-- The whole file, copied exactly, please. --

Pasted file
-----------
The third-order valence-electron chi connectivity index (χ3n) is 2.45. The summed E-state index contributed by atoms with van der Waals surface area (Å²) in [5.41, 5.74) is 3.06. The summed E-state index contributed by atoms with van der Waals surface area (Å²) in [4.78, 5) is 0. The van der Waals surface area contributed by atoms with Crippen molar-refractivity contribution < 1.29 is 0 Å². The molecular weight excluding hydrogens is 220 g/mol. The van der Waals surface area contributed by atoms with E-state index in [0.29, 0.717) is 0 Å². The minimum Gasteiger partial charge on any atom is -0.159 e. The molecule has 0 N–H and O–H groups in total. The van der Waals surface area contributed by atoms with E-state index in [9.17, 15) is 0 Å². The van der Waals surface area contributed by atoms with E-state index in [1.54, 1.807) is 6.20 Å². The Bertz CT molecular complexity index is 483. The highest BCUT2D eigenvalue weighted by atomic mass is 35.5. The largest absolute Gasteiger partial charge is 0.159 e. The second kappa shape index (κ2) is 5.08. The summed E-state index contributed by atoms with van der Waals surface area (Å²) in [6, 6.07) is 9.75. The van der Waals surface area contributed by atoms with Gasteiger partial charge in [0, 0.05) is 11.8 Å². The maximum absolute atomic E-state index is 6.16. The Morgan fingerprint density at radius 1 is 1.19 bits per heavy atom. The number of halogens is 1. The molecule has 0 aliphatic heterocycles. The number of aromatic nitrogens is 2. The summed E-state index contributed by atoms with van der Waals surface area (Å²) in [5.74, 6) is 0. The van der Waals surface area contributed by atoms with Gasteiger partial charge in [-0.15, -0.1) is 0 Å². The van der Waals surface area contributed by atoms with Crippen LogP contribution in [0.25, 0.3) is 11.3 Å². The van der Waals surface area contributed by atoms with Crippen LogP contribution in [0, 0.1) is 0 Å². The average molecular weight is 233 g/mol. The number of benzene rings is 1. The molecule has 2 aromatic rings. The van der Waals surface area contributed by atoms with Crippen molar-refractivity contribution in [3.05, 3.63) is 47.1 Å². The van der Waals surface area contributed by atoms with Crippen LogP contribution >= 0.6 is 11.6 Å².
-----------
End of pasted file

The third-order valence-electron chi connectivity index (χ3n) is 2.45. The summed E-state index contributed by atoms with van der Waals surface area (Å²) in [5.41, 5.74) is 3.06. The summed E-state index contributed by atoms with van der Waals surface area (Å²) in [4.78, 5) is 0. The van der Waals surface area contributed by atoms with Crippen molar-refractivity contribution < 1.29 is 0 Å². The molecular weight excluding hydrogens is 220 g/mol. The van der Waals surface area contributed by atoms with E-state index in [0.29, 0.717) is 0 Å². The minimum Gasteiger partial charge on any atom is -0.159 e. The molecule has 0 N–H and O–H groups in total. The van der Waals surface area contributed by atoms with E-state index in [9.17, 15) is 0 Å². The van der Waals surface area contributed by atoms with E-state index in [1.54, 1.807) is 6.20 Å². The Bertz CT molecular complexity index is 483. The highest BCUT2D eigenvalue weighted by atomic mass is 35.5. The largest absolute Gasteiger partial charge is 0.159 e. The second kappa shape index (κ2) is 5.08. The summed E-state index contributed by atoms with van der Waals surface area (Å²) in [6, 6.07) is 9.75. The van der Waals surface area contributed by atoms with Gasteiger partial charge in [0, 0.05) is 11.8 Å². The maximum absolute atomic E-state index is 6.16. The Morgan fingerprint density at radius 1 is 1.19 bits per heavy atom. The number of halogens is 1. The molecule has 0 aliphatic heterocycles. The number of aromatic nitrogens is 2. The summed E-state index contributed by atoms with van der Waals surface area (Å²) in [5.74, 6) is 0. The van der Waals surface area contributed by atoms with Gasteiger partial charge in [-0.15, -0.1) is 0 Å². The van der Waals surface area contributed by atoms with Crippen LogP contribution in [0.25, 0.3) is 11.3 Å². The van der Waals surface area contributed by atoms with Crippen LogP contribution in [0, 0.1) is 0 Å². The average molecular weight is 233 g/mol. The number of benzene rings is 1. The molecule has 2 aromatic rings. The van der Waals surface area contributed by atoms with Crippen molar-refractivity contribution in [3.05, 3.63) is 47.1 Å². The van der Waals surface area contributed by atoms with Crippen LogP contribution >= 0.6 is 11.6 Å².